CASE STUDY PH5-1
You have been dispatched to an unknown type call. Upon arrival, you find a 24-year-old female office worker sitting down, in no apparent distress. She advises you that she has had 2 episodes of “pounding” in her chest this morning. She had 911 called when she believed the episode “lasted too long”. She is still experiencing the palpitations. Her BP = 108/68; pulse = 166 (strong and regular); her respiratory frequency = 12/minute. You place her on the ECG monitor and see the following:
She denies other medical history except for these infrequent “pounding” episodes that begun when she was in junior high school. You establish an antecubital IV. You attempt several vagal maneuvers without success. You then administer adenosine 6 mg rapid IV push followed by a 30 ml bolus of IV fluid. The patient complains of an intense, momentary “thump” in her chest. The ECG rhythm is unchanged. You administer a second bolus of adenosine at 12 mg rapid IV push, again, followed by the 30 ml IV fluid bolus. The patient makes a loud gasping sound and you see the following on the ECG monitor:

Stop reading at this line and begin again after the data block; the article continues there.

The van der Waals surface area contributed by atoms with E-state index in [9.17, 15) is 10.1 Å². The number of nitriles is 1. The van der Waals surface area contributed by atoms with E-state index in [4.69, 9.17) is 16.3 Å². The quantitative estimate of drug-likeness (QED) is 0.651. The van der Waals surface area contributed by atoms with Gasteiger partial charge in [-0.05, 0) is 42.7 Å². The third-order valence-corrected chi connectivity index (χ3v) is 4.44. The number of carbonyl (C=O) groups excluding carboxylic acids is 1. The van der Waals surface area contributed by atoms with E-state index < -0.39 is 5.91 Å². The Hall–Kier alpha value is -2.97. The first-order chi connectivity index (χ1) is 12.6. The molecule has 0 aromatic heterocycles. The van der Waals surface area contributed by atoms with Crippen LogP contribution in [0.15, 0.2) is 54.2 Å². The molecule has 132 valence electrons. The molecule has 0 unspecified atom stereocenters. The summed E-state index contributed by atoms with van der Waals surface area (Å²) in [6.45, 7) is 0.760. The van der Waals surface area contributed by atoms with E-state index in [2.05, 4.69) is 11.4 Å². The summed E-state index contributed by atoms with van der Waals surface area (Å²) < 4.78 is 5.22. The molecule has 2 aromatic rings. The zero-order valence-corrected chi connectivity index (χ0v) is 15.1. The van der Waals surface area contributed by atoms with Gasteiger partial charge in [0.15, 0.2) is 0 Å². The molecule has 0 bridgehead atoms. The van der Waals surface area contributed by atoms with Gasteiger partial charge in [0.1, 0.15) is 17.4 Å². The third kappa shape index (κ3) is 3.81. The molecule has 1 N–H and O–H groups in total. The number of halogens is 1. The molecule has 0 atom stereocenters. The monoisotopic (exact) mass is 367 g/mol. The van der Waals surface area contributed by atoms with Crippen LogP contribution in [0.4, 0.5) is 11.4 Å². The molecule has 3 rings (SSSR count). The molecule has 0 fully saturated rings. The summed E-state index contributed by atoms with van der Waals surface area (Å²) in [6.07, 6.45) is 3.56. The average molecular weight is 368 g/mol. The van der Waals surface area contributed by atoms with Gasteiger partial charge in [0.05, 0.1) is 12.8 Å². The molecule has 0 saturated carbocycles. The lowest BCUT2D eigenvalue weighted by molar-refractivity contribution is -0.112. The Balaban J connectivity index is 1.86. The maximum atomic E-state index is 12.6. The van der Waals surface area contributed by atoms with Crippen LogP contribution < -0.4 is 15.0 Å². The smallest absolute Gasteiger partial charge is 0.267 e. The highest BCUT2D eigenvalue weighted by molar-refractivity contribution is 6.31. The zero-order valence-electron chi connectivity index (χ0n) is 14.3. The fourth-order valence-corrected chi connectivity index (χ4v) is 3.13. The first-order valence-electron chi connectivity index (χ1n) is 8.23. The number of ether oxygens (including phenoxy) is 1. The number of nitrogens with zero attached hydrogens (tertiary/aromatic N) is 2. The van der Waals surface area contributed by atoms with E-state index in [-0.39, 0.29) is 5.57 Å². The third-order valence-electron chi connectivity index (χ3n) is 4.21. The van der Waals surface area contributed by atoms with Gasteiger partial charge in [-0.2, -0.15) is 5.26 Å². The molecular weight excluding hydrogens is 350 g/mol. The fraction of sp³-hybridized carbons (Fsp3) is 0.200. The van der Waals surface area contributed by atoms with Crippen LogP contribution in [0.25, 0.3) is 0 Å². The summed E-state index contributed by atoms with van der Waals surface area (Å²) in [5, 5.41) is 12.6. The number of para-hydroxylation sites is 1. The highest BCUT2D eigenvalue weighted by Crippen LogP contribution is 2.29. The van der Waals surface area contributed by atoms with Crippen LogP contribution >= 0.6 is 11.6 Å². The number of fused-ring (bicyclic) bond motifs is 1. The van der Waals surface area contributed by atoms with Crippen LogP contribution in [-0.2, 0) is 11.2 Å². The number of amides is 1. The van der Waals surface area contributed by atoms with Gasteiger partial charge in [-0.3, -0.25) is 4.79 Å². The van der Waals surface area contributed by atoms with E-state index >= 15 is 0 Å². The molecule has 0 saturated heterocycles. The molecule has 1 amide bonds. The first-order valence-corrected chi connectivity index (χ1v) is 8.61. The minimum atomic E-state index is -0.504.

The patient informs you that “it’s gone”. She is comfortable and stable. You transport her to the emergency department.
CASE STUDY PH5-2
You are called to the residence of a 56-year-old female complaining of shortness of breath. Upon your arrival, she appears somewhat anxious, and states that her “heart is racing”. You start her on low-flow oxygen and place her on the ECG monitor. Her BP = 132/74; P = 166/minute; and, her respiratory frequency = 27/minute. This is what you see on the ECG monitor:
You establish IV access, and administer verapamil 1 mg/minute. She receives 6 mg totally over six minutes when you notice that her arrhythmia has converted back to a sinus rhythm.
She states that she does not feel short of breath or any palpitations now. Her BP = 120/70; pulse = 70/minute. You transport her to the emergency department.